Shead points out in this section that surrounding nations were quite bloodthirsty themselves, and says, “By contrast, Joshua and his army targeted political leaders and enemy combatants.” I would add, “and, ‘all who breathed’,” which destroys the point being made (Deut. 20:16; Josh. 10:40; 11: 11, 14). Let me add, though, that Deuteronomy 20 clearly limits this program to the Canaanites alone. It was never applicable to the nations outside the borders of the land bequeathed to Israel in these pages. That’s as ‘targeted’ as it gets, though.
“What sort of God did Israel actually serve?” Shead points out what I think is a wonderful biblical statement of the nature of God, “The LORD, the LORD, the compassionate and gracious God, slow to anger, abounding in love and faithfulness (Exod. 34:6 NIV).” There’s even more like that that Shead doesn’t quote: “…maintaining love to thousands, and forgiving wickedness, rebellion and sin” (34:7a). A brilliant and wonderful word that reappears in different forms more than a dozen times throughout the Old Testament. But Shead has been a little selective, I feel, in not quoting the other side of the coin of God’s character in that passage: “Yet he does not leave the guilty unpunished; he punishes the children and their children for the sin of the parents to the third and fourth generation” (34:7b). I don’t deny its truth, and I am not eager to edit out the ‘severity’ from God’s character and leave just all the lovey stuff. But it does look a bit selective in the article to just mention the first part.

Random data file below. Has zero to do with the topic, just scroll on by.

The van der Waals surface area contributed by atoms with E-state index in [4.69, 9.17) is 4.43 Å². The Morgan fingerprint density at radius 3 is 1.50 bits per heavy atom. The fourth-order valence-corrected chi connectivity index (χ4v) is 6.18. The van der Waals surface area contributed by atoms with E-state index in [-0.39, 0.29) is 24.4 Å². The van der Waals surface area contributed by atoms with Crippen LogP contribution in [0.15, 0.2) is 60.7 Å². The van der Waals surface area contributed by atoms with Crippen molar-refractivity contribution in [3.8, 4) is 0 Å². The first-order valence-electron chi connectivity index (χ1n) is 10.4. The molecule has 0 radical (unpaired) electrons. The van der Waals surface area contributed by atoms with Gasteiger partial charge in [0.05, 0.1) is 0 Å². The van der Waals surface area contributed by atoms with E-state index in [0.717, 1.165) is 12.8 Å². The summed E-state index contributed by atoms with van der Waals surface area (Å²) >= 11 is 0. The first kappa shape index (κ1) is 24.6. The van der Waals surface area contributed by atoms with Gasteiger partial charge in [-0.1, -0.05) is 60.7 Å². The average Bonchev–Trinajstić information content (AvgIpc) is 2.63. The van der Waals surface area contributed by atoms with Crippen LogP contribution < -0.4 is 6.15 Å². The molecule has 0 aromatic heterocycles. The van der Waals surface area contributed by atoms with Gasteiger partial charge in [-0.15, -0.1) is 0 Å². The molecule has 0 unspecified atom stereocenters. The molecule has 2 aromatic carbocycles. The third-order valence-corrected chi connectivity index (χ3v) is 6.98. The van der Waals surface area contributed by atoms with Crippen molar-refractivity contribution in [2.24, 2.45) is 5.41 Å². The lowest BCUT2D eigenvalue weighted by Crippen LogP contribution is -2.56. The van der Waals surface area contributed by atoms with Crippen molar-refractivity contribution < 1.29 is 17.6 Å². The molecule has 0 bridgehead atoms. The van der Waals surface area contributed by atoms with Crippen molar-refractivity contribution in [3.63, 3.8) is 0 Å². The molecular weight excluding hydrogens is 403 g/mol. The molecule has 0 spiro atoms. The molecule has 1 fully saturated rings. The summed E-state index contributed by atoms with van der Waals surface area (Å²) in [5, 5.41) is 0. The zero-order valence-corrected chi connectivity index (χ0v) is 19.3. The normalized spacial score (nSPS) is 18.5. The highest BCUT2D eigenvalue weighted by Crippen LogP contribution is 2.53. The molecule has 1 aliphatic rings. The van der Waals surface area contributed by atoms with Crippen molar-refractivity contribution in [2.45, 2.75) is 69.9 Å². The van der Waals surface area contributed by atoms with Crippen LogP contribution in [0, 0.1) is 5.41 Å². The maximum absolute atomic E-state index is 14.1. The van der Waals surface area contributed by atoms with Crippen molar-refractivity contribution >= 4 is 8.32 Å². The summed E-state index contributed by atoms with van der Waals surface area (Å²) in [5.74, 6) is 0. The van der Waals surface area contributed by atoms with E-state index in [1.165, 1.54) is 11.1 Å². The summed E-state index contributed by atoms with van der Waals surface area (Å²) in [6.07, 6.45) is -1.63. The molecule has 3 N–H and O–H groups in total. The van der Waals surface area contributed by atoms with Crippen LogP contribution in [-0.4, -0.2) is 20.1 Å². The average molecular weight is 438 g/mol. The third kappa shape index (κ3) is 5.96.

What is virtually Shead’s conclusion comes at the end of this section:
For a specific, relatively short, and strategic period, God sought to establish Israel in the land with a view to fulfilling this long-term (indeed, cosmic) plan of redemption. God would simultaneously punish a wicked people ripe for judgment. Not doing so would have erased humankind’s only hope for redemption.
Again, I am in accord with a biblical-theological approach to our Christian Bible, that is, finding described therein, like a thread running from book to book, God’s redeeming program for humanity. That’s a wonderful and noble end. But do we want to be found saying, or implying, that good and great goals justify whatever means are required to achieve them? Does the image of a blood-soaked army surrounded by corpses in great piles inspire us to praise? It’s only that this is ‘out of sight’ that makes it at all palatable. We object violently when we see similar scenes perpetrated by others on our own TVs.